Your point about the “community” claims being off base is exactly right: effective recommendation systems rely on having a large population of users, but if they work properly they actually eliminate the need for the social interactions required to create a “community”, because one can benefit from others’ recommendations without ever interacting with them or knowing that their input forms the basis for the recommendation.
Of course, my enthusiasm for Netflix makes my recent move to Toronto — and the depressing switch from Netflix to Zip.ca — all the more dispiriting. My God, does Zip suck. I’ve finally come to the conclusion that their business model is actually premised on free-riding off of Netflix’s goodwill and providing no meaningful service at all to their customers.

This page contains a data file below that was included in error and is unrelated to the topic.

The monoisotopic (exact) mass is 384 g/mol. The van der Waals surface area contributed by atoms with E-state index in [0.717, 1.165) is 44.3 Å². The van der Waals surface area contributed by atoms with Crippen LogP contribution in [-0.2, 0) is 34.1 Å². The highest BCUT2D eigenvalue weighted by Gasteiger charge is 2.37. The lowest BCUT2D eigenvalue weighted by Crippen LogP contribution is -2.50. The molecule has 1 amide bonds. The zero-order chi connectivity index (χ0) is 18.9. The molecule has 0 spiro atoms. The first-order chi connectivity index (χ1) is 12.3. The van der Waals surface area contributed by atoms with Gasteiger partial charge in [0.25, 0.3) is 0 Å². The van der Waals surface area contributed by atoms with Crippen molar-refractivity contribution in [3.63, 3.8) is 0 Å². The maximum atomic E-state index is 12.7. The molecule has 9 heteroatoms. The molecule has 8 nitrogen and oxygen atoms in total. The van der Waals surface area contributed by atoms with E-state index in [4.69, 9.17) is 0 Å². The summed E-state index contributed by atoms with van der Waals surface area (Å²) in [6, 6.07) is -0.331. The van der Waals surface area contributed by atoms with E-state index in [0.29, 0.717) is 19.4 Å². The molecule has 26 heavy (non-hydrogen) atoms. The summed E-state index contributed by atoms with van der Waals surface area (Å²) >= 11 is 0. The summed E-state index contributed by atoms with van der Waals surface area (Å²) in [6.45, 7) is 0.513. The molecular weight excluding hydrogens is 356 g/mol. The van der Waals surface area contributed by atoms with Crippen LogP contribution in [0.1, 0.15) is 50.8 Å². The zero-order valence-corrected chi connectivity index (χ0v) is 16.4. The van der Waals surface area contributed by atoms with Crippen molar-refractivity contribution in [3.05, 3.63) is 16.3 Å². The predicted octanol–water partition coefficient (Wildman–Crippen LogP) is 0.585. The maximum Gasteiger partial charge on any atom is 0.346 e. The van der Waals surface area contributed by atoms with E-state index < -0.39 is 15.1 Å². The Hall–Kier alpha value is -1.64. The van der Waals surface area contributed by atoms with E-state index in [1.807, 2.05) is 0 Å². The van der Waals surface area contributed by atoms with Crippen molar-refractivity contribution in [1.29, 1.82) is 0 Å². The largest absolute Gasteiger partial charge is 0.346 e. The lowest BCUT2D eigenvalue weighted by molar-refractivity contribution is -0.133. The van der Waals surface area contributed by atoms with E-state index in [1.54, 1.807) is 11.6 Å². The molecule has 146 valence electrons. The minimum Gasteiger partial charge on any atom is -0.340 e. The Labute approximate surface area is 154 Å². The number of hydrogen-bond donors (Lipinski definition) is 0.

Zip.ca is pure genius!!!! The recommendations engine is completely transparent (item IX). It recommends the most “Available” (i.e. least desirable) titles in its library that I’ve never seen. Actually, I have no proof of the “that I’ve never seen” part. I am 100% confident that no payola is involved in the Zip.ca recommendations. In fact, the recommended movies are such hidden gems that most don’t even have cover images. Without Zip.ca I never would have found the Pilates long tail, never mind the whole Children and Family Television category.
Well I didn’t intend this to be an anti-recommender system for zip.ca, but if they deserve it, well then they deserve it.
Daniel & Picador – thanks for the link and the comments. The points about expert users and about why a system recommends a particular item are dimensions of recommender systems I had not thought about.
Rad – we need to go for a drink sometime.
I wouldn’t classify myself as an expert user, necessarily; an actual expert (a professional film historian, for instance) would presumably have little use for any recommendation system. It’s the next tier down I had in mind — “enthusiast” was the word I used, which I think distinguishes from the casual user and the expert.